Archive for January 2009

The Branded Resume: an Essential Tool

January 31, 2009




Introduction: Planning Your Career Move (as important as planning your vacation?)

It’s been said that most people spend more time planning their vacations than planning their careers. While most of us spend 40-60+ hours per week performing our jobs and making our living, it is an amazing concept that we don’t spend more time and energy assessing and preparing for the next steps that could amount to hundreds of thousands of dollars in future compensation and dramatically impact our overall career satisfaction.

Whether the above assertion re: planning vacations vs. planning careers is true or not, I do have a gut feeling from my 10+ years of writing resumes full time, that many people do not adequately invest themselves in the resume prep portion of career strategy – feeling it’s just a ‘whip up my career bullets’ task that should be executed in a few hours or days with abbreviated thought and using canned language, prescribed job descriptions and buzzwords. That is, until a light-bulb moment erupts when they hit a roadblock and SOS for help, admitting that their resume is evaporating into a black hole and that the interview opportunities are few and far between.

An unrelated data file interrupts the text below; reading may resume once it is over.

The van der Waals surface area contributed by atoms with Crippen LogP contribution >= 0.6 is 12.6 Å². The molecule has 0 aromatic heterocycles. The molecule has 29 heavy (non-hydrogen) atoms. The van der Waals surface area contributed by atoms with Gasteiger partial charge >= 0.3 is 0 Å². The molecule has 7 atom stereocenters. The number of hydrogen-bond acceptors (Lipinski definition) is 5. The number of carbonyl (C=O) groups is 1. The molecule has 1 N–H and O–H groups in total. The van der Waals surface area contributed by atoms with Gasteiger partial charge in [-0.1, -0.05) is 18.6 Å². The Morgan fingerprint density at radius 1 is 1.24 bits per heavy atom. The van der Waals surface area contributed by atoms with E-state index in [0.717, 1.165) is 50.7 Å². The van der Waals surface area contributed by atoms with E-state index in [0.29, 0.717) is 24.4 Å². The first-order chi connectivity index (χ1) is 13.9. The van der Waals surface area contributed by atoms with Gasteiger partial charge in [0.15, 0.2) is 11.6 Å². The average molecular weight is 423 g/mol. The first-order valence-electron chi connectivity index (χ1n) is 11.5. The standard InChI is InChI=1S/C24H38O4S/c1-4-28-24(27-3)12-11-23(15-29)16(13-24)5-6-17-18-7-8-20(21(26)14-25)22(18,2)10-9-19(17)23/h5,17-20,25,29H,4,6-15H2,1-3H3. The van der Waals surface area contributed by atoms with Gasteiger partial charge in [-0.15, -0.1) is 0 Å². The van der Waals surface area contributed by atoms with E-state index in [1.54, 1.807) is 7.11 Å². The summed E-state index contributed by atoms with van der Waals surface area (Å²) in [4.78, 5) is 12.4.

Often, this awareness hits at the end of the first, second or third month (or longer) of a stagnant job search. Unfortunately, this duration of job search combined with waning financial resources feeds anxiety and germinates a problem of how to make up for lost time and how to devise a tailored resume in short order and cheaply (clearly, short-order, cheap resumes are ineffective – at the least, they are ‘less’ effective).

Resume Writing Is Manual Labor of the Mind

Resume development, I realize, is manual labor of the mind – and it stretches muscles beyond our comfort zone. Or, put another way, developing an original resume is like going to an annual health exam (uncomfortable and sometimes a bit painful) and afterward, the resume requires continuous, rigorous checkups to address additions to your career chronology/achievements and/or changes in career direction, but for the health of your career and for preventive care reasons (and sometimes, unfortunately, to address career health issues before they worsen), a meaningful, well thought out resume process is essential!

Branded Resumes – Packaging Your Value

That said, I will congratulate the majority of readers who have ‘seen the light’ and have invested in themselves and their careers and maintained a current, branded resume to propel their career advancement. Many professionals and executives (my clients, especially!) “get” the idea of packaging themselves as a brand and understand the return on their investment garnered in doing so – not just a return on the financial investment but the return on intellectual energy expended. (Those who have completed my professional prep worksheet know what I am talking about! :- )